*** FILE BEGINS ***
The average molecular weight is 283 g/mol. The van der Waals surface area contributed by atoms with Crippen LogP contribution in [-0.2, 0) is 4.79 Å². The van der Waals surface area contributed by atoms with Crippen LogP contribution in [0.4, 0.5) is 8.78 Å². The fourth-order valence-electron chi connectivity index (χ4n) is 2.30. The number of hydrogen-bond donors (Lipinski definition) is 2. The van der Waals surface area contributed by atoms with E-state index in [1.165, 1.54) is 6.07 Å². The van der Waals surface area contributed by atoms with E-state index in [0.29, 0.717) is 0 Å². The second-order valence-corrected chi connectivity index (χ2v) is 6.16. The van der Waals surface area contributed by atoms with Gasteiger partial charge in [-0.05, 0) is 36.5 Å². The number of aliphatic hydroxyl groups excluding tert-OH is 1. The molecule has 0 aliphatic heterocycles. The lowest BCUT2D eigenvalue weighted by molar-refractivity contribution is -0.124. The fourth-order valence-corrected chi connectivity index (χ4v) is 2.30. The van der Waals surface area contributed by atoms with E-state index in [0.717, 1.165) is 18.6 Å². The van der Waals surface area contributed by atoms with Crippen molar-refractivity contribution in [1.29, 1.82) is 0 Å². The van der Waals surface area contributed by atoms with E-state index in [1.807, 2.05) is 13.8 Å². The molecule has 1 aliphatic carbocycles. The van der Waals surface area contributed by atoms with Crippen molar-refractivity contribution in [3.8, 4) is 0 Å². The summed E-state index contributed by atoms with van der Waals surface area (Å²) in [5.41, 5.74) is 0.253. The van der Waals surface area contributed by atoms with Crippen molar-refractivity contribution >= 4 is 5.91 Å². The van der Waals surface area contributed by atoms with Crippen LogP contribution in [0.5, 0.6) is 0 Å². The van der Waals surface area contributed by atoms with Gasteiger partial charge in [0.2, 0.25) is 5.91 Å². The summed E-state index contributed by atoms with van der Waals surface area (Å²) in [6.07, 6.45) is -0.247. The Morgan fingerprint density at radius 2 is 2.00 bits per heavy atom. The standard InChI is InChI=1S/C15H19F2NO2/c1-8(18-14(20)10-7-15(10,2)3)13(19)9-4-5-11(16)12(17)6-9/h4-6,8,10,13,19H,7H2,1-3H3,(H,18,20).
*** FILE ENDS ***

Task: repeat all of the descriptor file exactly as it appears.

The average molecular weight is 283 g/mol. The van der Waals surface area contributed by atoms with Crippen LogP contribution in [-0.2, 0) is 4.79 Å². The van der Waals surface area contributed by atoms with Crippen LogP contribution in [0.4, 0.5) is 8.78 Å². The fourth-order valence-electron chi connectivity index (χ4n) is 2.30. The number of hydrogen-bond donors (Lipinski definition) is 2. The van der Waals surface area contributed by atoms with E-state index in [1.165, 1.54) is 6.07 Å². The van der Waals surface area contributed by atoms with E-state index in [0.29, 0.717) is 0 Å². The second-order valence-corrected chi connectivity index (χ2v) is 6.16. The van der Waals surface area contributed by atoms with Gasteiger partial charge in [-0.05, 0) is 36.5 Å². The number of aliphatic hydroxyl groups excluding tert-OH is 1. The molecule has 0 aliphatic heterocycles. The lowest BCUT2D eigenvalue weighted by molar-refractivity contribution is -0.124. The fourth-order valence-corrected chi connectivity index (χ4v) is 2.30. The van der Waals surface area contributed by atoms with E-state index in [0.717, 1.165) is 18.6 Å². The van der Waals surface area contributed by atoms with Crippen molar-refractivity contribution in [1.29, 1.82) is 0 Å². The van der Waals surface area contributed by atoms with E-state index in [1.807, 2.05) is 13.8 Å². The molecule has 1 aliphatic carbocycles. The van der Waals surface area contributed by atoms with Crippen molar-refractivity contribution in [3.8, 4) is 0 Å². The summed E-state index contributed by atoms with van der Waals surface area (Å²) in [5.41, 5.74) is 0.253. The van der Waals surface area contributed by atoms with Crippen molar-refractivity contribution >= 4 is 5.91 Å². The van der Waals surface area contributed by atoms with Crippen LogP contribution in [0.5, 0.6) is 0 Å². The van der Waals surface area contributed by atoms with Gasteiger partial charge in [0.2, 0.25) is 5.91 Å². The summed E-state index contributed by atoms with van der Waals surface area (Å²) in [6.07, 6.45) is -0.247. The Morgan fingerprint density at radius 2 is 2.00 bits per heavy atom. The standard InChI is InChI=1S/C15H19F2NO2/c1-8(18-14(20)10-7-15(10,2)3)13(19)9-4-5-11(16)12(17)6-9/h4-6,8,10,13,19H,7H2,1-3H3,(H,18,20).